Homily for St. John, Apostle and Evangelist Day

Text: John 21:19-24

Date: St. John / Third Day of Christmas + 12/27/06

      On the third day of Christmas my True Love gave to me Three French Hens. According to the explanation that this song is a 16th-century hidden catechism, this is a reference to the three theological virtues of Faith, Hope, and Love. We recall that St. Paul listed these and then added the comment, “but the greatest of these is love.” How appropriate the coincidence, then, that the third day of Christmas should also happen to be the commemoration of Saint John the Apostle and Evangelist, as he is remembered, above all the others, as the Apostle of Love. That’s the way he always referred to himself in his Gospel, “the disciple whom Jesus loved.” His famous “Gospel in a nutshell” tells what it is in God that made Him redeem and save his fallen creation: “God so loved the world.” He is the only Apostle who remained steadfast at the scene of the crucifixion where he alone was entrusted by Jesus in His dying woes to care for the blessed Mother of our Lord for her remaining days. Not only his Gospel but especially his three catholic Epistles repeat the theme of love. Symbolized by an eagle we remember the height and depth of the vision given him on the Island of Patmos in the final book of the New Testament, the Apocalypse or Revelation.

      Our text is from the last chapter of his Gospel. And it is interesting how it immediately follows our Lord’s triple absolution and reinstatement of the Apostle Peter with the question, “Do you love me?” Still so repentant over his three-fold denial of the Lord before His crucifixion, Peter could not bring himself to use the highest Greek word for love, agape, but only the lesser, more humble word, phileo. Is this why Peter’s next question, then, is concerning John as the example of the love Peter himself was so reluctant to claim? “Lord, what about this man?” It’s almost as if he was asking that, if the Lord has forgiven me for my weak love, what would be the destiny of the Apostle who is known for love?

      Even more interesting is that for this last time in his Gospel that John refers to himself as “the disciple whom Jesus loved” he adds the detail that he was the one “who also had leaned on [Jesus’] breast at the [Last] supper, and said, ‘Lord, who is the one who betrays You?’” Maybe (do you think it possible?) this was intended as a little more encouragement for Peter, reminding him that his betrayal of the Lord was not as devastating as for Judas Iscariot who did not seek forgiveness at all!

      And then, what to make of the mysterious statement of our Lord that started the rumor that He meant that John was not to die? “Yet Jesus did not say to him that he would not die, but, ‘If I will that he remain till I come, what is that to you?’”

      When we commemorate the saints, the Apostles and Evangelists, we do so to remember them as examples of faith for us to imitate. Their faith was in the Lord Jesus—most to a death of martyrdom, but this one, John, to a death only in old age. John’s faith, therefore, speaks of the endurance of faith over the long-haul. We all know to some extent the temptations and pressures to give up on Christian faith. The longer we wend our way through the valley of the shadow of death that is the struggle of faith, the more the temptations to fall away.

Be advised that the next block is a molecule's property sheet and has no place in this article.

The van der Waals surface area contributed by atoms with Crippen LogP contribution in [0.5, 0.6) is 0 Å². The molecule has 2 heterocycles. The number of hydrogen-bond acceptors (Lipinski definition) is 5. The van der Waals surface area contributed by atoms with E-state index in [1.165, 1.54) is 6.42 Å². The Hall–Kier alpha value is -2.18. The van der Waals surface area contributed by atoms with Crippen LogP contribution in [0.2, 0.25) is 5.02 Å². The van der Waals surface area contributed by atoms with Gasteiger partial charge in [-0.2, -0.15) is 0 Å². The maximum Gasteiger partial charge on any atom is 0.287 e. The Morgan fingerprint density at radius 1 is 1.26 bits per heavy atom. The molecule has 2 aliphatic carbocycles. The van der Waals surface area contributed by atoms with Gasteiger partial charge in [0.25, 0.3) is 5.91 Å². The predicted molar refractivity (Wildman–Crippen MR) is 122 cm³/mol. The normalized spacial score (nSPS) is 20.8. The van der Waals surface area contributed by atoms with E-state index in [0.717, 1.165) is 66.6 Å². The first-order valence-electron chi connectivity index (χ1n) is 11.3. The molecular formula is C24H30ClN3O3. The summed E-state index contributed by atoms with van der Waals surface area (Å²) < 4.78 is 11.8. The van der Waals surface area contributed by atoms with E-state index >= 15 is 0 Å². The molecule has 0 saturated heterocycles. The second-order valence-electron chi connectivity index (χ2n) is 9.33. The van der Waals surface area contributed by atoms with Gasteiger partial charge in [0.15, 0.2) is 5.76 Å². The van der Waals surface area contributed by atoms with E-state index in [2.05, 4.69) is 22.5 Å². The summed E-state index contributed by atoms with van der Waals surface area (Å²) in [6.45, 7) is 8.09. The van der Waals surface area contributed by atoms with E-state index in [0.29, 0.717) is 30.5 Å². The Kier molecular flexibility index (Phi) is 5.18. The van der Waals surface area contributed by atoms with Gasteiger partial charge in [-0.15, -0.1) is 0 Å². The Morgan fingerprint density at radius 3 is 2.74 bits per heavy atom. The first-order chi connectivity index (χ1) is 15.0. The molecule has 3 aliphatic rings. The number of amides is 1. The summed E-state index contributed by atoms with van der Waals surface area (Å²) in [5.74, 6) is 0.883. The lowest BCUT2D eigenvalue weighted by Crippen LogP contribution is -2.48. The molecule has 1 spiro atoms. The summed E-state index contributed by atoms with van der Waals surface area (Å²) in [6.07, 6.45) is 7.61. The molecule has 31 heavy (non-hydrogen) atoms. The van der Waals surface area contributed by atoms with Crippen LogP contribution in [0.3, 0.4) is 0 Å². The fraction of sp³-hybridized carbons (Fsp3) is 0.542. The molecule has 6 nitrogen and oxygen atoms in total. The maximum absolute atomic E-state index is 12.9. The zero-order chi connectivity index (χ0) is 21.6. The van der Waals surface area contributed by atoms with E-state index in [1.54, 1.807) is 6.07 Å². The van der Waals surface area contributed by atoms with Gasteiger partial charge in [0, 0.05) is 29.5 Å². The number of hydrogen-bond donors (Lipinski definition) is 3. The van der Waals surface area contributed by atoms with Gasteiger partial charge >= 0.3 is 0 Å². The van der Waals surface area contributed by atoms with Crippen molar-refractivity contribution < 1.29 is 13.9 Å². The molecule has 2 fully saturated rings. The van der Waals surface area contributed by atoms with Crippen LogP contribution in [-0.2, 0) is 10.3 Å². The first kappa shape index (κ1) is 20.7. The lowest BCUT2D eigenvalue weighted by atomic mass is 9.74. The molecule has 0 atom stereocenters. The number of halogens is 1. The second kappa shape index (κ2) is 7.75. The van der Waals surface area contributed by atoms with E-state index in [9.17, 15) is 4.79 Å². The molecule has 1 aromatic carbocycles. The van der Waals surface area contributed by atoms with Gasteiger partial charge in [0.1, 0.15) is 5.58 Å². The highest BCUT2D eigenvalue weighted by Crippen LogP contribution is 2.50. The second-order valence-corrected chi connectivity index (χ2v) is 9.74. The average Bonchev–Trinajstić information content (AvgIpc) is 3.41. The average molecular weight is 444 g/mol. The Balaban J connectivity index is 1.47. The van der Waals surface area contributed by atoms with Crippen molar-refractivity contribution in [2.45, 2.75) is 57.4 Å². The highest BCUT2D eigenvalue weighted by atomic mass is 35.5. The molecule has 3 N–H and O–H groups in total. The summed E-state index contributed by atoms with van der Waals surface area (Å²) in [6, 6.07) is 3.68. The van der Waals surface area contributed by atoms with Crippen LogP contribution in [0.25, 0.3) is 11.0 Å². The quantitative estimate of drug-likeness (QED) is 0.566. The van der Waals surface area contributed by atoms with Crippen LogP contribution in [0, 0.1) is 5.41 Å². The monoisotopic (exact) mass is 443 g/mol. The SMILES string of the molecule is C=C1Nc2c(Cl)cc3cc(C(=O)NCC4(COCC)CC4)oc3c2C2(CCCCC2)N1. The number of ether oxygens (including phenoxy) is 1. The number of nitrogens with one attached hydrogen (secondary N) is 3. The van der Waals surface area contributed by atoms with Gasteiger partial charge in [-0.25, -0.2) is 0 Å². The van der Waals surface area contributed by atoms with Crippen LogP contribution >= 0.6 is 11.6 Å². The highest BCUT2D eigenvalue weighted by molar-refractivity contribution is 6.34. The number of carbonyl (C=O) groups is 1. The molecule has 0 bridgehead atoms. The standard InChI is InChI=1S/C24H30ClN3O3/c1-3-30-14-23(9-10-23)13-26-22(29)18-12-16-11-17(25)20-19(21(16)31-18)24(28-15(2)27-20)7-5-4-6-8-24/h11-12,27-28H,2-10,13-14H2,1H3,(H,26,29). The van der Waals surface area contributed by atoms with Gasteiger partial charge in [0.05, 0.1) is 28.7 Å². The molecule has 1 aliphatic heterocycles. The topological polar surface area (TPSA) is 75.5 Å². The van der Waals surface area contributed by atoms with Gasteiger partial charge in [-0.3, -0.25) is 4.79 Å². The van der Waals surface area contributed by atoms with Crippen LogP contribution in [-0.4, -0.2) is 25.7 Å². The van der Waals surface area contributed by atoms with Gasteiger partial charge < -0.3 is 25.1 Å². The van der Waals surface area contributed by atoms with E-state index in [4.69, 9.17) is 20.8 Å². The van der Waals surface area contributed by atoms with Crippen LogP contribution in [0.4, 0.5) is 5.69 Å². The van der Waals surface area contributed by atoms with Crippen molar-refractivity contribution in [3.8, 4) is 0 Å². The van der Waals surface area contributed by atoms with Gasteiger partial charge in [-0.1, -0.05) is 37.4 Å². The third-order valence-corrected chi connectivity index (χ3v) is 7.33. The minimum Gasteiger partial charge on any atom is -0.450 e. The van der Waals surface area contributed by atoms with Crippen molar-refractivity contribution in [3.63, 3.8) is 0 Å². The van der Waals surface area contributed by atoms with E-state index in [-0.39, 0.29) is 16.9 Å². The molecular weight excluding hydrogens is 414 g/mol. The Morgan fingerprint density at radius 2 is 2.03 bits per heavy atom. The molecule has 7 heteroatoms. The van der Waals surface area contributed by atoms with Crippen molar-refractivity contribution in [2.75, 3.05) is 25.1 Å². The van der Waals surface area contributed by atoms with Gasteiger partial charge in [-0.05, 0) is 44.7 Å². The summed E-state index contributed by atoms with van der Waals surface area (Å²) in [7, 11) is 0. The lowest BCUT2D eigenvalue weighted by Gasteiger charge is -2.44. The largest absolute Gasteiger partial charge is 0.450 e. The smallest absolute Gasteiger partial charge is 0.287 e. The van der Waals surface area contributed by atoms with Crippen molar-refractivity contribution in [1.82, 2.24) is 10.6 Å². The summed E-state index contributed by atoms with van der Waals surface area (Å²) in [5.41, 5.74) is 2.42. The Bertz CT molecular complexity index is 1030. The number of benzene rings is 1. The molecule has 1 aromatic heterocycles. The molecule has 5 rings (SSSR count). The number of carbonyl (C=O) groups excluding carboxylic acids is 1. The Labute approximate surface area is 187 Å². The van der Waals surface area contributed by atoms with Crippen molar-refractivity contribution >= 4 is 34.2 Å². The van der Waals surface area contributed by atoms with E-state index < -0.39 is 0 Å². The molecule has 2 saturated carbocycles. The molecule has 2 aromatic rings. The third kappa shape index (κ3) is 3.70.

I am reminded of a man…oh, I won’t say, but he was a Lutheran organist and musician of some international fame who happened to be the organist in my first home church. He wrote and published many hymn-preludes and taught many students the art of the organ, especially the music of J. S. Bach. Years later word was that he had given up on the Lutheran Church and joined the Unitarians. I happened to run in to him and asked how this could be. I’ll never forget his devastating answer. He said, “I just can’t believe all that ‘Jesus Christ’ stuff anymore.”

      This serves as a reminder than saving faith, though it is the gift and working of God Himself through the Word of the Gospel, can grow weak and even die. Faith relies on being fed all our days, fed by and on the Word of the Gospel, hearing it preached, receiving it by a constant remembrance of our Holy Baptism, by the continual feeding on our Lord’s body and blood in the sacrament of the altar for the strengthening of our faith. Jesus said, “If you continue in my Word you are truly my disciples and you will know the truth and the truth will make you free.”

            Because of our Lord’s one, perfect sacrifice on the cross for the sins of the whole world, because “God so loved the world, that he gave his only Son, that whoever believes in him should not perish but have eternal life,” St. John, the disciple whom Jesus loved, says “to all who [will] receive him, who believe in his name,” you are now the disciple whom Jesus loves. Such love creates faith and the endurance of faith amid and against all temptation. Such love sustains faith, gives the certain hope of eternal life, and makes you to be a disciple of love. Faith, hope and love abide, these three. But the greatest of these is love. In faith and hope we pray, “O Lord, I love the habitation of your house and the place where your glory dwells” [Psalm 26:8 (ESV)].